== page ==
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From Julian Hyde <>
Subject Re: hashCode functions using multiply method
Date Tue, 02 Feb 2016 19:36:44 GMT
Looking through Guava source code the default pattern if you have an object whose equals method
depends on, say, 3 fields is to call Objects.hashCode(field0, field1, field2). This calls
Arrays.hashCode(Object[]), which produces the standard hash code for Java lists.

This is simple and I assume — since Guava has been thoroughly analyzed and tested — performs
well. I think we should do the same in Calcite.

To be clear, we are not looking for high performance hash functions. I am trying to mitigate
against new code getting a bad hash function because the developer could not discern what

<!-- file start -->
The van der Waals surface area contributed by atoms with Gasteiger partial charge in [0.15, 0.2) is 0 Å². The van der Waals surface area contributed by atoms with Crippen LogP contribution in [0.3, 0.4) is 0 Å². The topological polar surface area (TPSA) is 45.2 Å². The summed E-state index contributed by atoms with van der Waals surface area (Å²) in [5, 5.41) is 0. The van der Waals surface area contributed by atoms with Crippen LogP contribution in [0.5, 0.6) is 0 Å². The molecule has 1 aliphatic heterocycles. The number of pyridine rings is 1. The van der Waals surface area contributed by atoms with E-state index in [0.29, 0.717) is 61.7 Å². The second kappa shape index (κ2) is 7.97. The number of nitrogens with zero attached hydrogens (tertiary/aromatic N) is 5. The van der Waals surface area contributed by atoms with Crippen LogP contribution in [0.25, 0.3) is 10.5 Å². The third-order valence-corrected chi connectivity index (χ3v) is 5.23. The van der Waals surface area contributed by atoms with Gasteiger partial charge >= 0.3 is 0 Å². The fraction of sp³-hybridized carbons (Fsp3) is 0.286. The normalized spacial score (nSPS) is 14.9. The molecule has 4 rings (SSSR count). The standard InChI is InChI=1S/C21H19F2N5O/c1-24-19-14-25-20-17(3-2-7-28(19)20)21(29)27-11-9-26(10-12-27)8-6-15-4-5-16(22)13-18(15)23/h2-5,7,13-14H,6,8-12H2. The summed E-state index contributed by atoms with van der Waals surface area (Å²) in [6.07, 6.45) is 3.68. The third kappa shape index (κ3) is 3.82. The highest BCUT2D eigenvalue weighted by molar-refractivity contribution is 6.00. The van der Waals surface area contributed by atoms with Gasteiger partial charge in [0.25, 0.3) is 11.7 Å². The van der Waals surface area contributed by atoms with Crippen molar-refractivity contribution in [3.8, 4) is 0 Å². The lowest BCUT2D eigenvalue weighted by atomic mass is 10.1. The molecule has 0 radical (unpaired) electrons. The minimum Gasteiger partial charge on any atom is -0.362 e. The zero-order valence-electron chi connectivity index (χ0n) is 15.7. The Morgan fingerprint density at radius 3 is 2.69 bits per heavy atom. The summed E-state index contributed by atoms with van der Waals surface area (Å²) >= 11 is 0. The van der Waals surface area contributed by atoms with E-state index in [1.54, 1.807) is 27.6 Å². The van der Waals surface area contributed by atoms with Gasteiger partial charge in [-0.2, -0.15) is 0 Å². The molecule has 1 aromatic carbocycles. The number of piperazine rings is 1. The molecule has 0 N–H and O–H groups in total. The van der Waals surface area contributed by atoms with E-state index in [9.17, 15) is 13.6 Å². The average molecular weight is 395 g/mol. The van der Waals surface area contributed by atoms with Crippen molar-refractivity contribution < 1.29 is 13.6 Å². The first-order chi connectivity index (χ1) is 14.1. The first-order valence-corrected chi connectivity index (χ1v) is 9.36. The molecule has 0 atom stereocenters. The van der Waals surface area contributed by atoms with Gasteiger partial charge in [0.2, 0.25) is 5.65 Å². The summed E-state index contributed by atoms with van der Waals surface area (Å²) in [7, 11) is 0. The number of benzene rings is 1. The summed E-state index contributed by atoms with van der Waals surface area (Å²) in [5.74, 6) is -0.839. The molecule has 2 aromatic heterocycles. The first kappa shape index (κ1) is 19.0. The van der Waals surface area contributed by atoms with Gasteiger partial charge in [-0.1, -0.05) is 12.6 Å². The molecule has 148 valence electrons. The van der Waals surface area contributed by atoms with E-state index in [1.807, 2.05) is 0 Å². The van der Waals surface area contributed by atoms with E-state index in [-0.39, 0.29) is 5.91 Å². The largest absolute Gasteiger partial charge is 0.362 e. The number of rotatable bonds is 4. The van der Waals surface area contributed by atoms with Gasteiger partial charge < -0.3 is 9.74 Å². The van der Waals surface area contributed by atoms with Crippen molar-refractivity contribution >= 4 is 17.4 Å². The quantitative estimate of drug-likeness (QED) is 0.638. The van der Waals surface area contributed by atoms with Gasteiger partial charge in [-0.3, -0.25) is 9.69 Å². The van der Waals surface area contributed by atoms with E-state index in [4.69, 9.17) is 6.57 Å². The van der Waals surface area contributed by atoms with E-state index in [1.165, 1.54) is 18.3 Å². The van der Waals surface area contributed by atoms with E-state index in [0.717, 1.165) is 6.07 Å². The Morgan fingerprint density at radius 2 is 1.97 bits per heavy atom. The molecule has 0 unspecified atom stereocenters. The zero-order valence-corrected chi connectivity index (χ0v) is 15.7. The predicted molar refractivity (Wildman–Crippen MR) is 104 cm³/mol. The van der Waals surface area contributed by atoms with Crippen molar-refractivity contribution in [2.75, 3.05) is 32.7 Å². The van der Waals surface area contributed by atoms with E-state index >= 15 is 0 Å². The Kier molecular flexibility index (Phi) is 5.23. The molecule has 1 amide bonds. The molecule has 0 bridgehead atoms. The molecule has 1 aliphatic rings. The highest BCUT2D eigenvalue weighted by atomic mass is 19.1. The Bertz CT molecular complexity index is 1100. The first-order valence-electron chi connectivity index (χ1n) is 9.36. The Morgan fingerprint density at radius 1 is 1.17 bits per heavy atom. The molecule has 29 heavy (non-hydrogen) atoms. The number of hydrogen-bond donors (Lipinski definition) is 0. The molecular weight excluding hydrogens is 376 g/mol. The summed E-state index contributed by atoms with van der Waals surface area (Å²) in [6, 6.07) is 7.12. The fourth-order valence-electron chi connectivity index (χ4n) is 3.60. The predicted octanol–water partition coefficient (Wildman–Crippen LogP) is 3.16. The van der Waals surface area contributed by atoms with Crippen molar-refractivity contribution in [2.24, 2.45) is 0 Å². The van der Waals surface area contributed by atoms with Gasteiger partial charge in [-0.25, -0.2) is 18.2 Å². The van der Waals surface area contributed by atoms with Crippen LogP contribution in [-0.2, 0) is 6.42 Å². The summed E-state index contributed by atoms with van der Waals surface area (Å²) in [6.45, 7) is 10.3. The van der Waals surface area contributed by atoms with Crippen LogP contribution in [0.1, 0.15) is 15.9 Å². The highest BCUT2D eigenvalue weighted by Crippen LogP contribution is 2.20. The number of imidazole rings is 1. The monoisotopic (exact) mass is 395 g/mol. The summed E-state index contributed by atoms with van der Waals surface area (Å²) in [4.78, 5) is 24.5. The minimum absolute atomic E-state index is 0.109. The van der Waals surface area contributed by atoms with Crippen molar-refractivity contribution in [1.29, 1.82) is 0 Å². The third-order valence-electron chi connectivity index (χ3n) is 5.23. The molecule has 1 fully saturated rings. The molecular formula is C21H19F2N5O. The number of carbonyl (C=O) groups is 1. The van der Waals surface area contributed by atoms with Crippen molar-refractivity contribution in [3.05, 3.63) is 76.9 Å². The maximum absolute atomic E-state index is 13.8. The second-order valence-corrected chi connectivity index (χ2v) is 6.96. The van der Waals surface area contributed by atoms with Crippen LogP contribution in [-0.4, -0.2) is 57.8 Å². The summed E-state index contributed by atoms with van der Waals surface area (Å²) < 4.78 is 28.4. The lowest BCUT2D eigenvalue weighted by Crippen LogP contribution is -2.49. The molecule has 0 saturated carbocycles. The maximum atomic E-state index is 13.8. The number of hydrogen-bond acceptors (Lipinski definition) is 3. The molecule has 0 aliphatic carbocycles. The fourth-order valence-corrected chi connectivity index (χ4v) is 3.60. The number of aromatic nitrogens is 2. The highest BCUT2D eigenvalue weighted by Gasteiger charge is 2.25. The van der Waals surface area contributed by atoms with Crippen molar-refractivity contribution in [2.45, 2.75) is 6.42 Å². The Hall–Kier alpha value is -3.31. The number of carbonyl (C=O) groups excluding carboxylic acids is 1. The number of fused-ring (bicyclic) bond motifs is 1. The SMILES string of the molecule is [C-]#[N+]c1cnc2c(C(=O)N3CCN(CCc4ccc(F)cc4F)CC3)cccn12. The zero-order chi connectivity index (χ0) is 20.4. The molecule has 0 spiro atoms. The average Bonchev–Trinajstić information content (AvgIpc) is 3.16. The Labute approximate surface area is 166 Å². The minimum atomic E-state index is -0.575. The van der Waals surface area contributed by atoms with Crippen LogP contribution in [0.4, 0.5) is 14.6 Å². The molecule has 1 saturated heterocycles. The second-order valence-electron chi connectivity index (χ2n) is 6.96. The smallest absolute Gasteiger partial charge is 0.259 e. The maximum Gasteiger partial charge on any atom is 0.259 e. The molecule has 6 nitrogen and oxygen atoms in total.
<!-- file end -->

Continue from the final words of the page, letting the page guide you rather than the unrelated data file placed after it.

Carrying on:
was the project’s standard practice. Using Objects.hashCode will be good enough unless proven


> On Jan 30, 2016, at 9:06 AM, Ted Dunning <> wrote:
> The performance of larger prime multipliers seems intuitively better, but it isn't necessarily
so.  If a better quick hash step is desired, a round of murmur would be much better. 
> For instance, one of the constants in the murmur hash finalizer is even. Reading about
the weaknesses of murmur 2 is very instructive. The lesson is that picking numbers from thin
air isn't a great idea. 
> Knuth also has some very good (if very old and dated) material on the topic. 
> The first question is whether this matters. Is a significant chance of collision actually
even material?
> If yes, using a high quality hash like murmur3 should be tested.  Especially if the hash
can be cached, the cost is often surprisingly low. 
> Sent from my iPhone
>> On Jan 29, 2016, at 12:25, Julian Hyde <> wrote:
>> A larger prime would probably give better hashes (e.g. 524287 == 2 ^ 19 - 1) and
could still be computed using a single shift and subtract.
>> A few hash functions such as Util.hash(int, int) still use just shift and xor. They
should definitely be fixed. I have logged

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